Michigans Levin Prepares Mileage Measure

by : Anthony Fontanelle

Sens. Carl Levin and Kit Bond recently announced their compromise bill to current fuel economy legislation in an attempt to ease the mileage burden for automakers. Earlier, the automakers reluctantly backed said compromise proposal in place of the onerous Senate bill.

Levin's proposal would counter a current Senate energy bill mandating automakers to achieve a fleet-wide average of 35 miles per gallon for their cars and trucks by 2020, with four percent annual increases the next decade after. That legislation, which has wide support, would etch the first momentous raise in mileage rules in more than two decades.

The compromise bill, if approved into law, would give automakers more time to meet higher mileage targets and allow reduced standards for pickup trucks and SUVs. Levin, a Michigan Democrat, and Bond, a Missouri Republican, are both auto industry allies.

Levin's compromise proposal would require automakers to achieve 36 mpg for passenger cars by 2022 and 30 mpg for light trucks by 2025. Under the current federal mileage mandate dubbed as the corporate average fuel economy or CAFE, automakers must achieve 27.5 mpg for passenger cars and 22.2 mpg for light trucks.

The Alliance of Automobile Manufacturers, the group that represents Detroit automakers and the Toyota Motor Corp. of Japan, among others, said that it would reluctantly support Levin's proposal, calling it "tough" but "not as wildly extreme" as the current Senate bill, which would require automakers to achieve a fleet-wide 52 mpg by 2030.

The support etches a major budge for automakers. In the previous months, they have aggressively lobbied against significant increases in federal mileage rules, anxious about the huge sum necessary to comply with the mandate. Detroit's Big Three fear the thump to their balance sheets as they continue to bleed in their hub North American operations. The could not keep the finances unharmed.

Automakers are ceding now as an increasing number of lawmakers lack sympathy for their predicament. One person familiar with the industry's strategy said the consistent resistance to CAFE increases has "hurt us." "I would really say to those who want to fight this because they think it is too strong and because Detroit objects to it: 'The handwriting has been on the wall for a long time and Detroit has not come in and made a suggestion'," said Sen. Dianne Feinstein, D-Calif., referring to the current Senate bill.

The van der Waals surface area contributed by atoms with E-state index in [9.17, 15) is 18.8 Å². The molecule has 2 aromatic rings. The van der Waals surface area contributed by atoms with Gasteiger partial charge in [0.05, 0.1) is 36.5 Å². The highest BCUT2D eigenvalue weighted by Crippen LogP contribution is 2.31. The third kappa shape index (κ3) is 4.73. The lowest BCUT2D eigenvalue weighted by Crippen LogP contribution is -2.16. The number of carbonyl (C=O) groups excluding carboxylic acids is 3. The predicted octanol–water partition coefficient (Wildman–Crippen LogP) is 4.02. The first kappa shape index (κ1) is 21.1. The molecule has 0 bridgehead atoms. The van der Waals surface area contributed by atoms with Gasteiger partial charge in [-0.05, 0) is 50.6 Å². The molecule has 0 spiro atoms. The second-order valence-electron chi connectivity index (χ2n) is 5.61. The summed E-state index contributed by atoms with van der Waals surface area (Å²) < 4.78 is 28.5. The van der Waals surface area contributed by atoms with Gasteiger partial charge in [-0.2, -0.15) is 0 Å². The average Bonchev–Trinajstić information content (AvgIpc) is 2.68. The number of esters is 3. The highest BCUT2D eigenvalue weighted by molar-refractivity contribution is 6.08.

Sen. Ken Salazar, D. Colo., endorsed the current Senate bill Wednesday after having been on the fence. Underscoring the waning sympathy for automakers on Capitol Hill, Levin's amendment differs considerably from a draft document he and his allies shopped around earlier this month. Levin's proposal directs the National Highway Traffic Safety Administration (NHTSA) to set mileage targets "at or above" the numbers outlined in the proposal. The proposal said regulators cannot exercise any so-called "off-ramps" to lower standards. The current Senate bill contains off-ramps, though automakers said that they have no teeth.

The current Senate bill's fleet-wide mileage target of 35 mpg was the main sticking point for auto makers, said people familiar with the matter. "Combining cars and trucks was the biggest challenge for everyone," said an auto critic. "Automakers still find the amendment's numbers aggressive but preferable to the current Senate bill, which executives believed would be too costly. Levin's goals are something the industry collectively believes it can do with a lot of hard work, but it's not going to kill us."

"We think [this] is the ticket... the bipartisan approach, which we believe can and should capture a majority of the U.S. Senate," Levin said. "It will be a close call, a close vote."